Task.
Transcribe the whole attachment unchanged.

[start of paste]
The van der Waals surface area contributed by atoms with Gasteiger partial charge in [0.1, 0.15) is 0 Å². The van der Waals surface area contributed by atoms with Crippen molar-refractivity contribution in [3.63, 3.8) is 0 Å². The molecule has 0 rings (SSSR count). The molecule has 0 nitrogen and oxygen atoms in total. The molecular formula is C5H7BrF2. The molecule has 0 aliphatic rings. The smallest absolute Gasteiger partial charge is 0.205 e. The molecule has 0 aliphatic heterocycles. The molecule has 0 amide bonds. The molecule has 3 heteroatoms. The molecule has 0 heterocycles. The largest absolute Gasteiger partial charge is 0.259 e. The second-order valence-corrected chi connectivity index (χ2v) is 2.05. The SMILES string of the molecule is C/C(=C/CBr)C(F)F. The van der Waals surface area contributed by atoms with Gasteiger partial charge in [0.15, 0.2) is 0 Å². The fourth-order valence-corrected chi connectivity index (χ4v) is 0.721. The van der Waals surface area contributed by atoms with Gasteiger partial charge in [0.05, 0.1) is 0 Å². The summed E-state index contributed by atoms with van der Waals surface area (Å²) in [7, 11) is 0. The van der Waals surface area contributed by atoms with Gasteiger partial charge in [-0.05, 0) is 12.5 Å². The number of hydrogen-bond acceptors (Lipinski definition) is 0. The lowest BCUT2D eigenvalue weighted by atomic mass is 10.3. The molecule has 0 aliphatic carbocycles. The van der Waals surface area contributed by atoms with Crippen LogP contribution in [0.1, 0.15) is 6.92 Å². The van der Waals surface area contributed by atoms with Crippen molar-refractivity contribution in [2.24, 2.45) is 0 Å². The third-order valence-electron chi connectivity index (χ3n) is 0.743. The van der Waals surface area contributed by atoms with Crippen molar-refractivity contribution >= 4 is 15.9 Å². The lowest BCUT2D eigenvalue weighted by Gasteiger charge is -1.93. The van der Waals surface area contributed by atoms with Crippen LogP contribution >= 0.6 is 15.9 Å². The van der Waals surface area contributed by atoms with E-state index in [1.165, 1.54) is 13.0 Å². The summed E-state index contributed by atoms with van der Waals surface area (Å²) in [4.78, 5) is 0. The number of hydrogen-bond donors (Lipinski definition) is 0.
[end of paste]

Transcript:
The van der Waals surface area contributed by atoms with Gasteiger partial charge in [0.1, 0.15) is 0 Å². The van der Waals surface area contributed by atoms with Crippen molar-refractivity contribution in [3.63, 3.8) is 0 Å². The molecule has 0 rings (SSSR count). The molecule has 0 nitrogen and oxygen atoms in total. The molecular formula is C5H7BrF2. The molecule has 0 aliphatic rings. The smallest absolute Gasteiger partial charge is 0.205 e. The molecule has 0 aliphatic heterocycles. The molecule has 0 amide bonds. The molecule has 3 heteroatoms. The molecule has 0 heterocycles. The largest absolute Gasteiger partial charge is 0.259 e. The second-order valence-corrected chi connectivity index (χ2v) is 2.05. The SMILES string of the molecule is C/C(=C/CBr)C(F)F. The van der Waals surface area contributed by atoms with Gasteiger partial charge in [0.15, 0.2) is 0 Å². The fourth-order valence-corrected chi connectivity index (χ4v) is 0.721. The van der Waals surface area contributed by atoms with Gasteiger partial charge in [0.05, 0.1) is 0 Å². The summed E-state index contributed by atoms with van der Waals surface area (Å²) in [7, 11) is 0. The van der Waals surface area contributed by atoms with Gasteiger partial charge in [-0.05, 0) is 12.5 Å². The number of hydrogen-bond acceptors (Lipinski definition) is 0. The lowest BCUT2D eigenvalue weighted by atomic mass is 10.3. The molecule has 0 aliphatic carbocycles. The van der Waals surface area contributed by atoms with Crippen LogP contribution in [0.1, 0.15) is 6.92 Å². The van der Waals surface area contributed by atoms with Crippen molar-refractivity contribution in [2.24, 2.45) is 0 Å². The third-order valence-electron chi connectivity index (χ3n) is 0.743. The van der Waals surface area contributed by atoms with Crippen molar-refractivity contribution >= 4 is 15.9 Å². The lowest BCUT2D eigenvalue weighted by Gasteiger charge is -1.93. The van der Waals surface area contributed by atoms with Crippen LogP contribution >= 0.6 is 15.9 Å². The van der Waals surface area contributed by atoms with E-state index in [1.165, 1.54) is 13.0 Å². The summed E-state index contributed by atoms with van der Waals surface area (Å²) in [4.78, 5) is 0. The number of hydrogen-bond donors (Lipinski definition) is 0.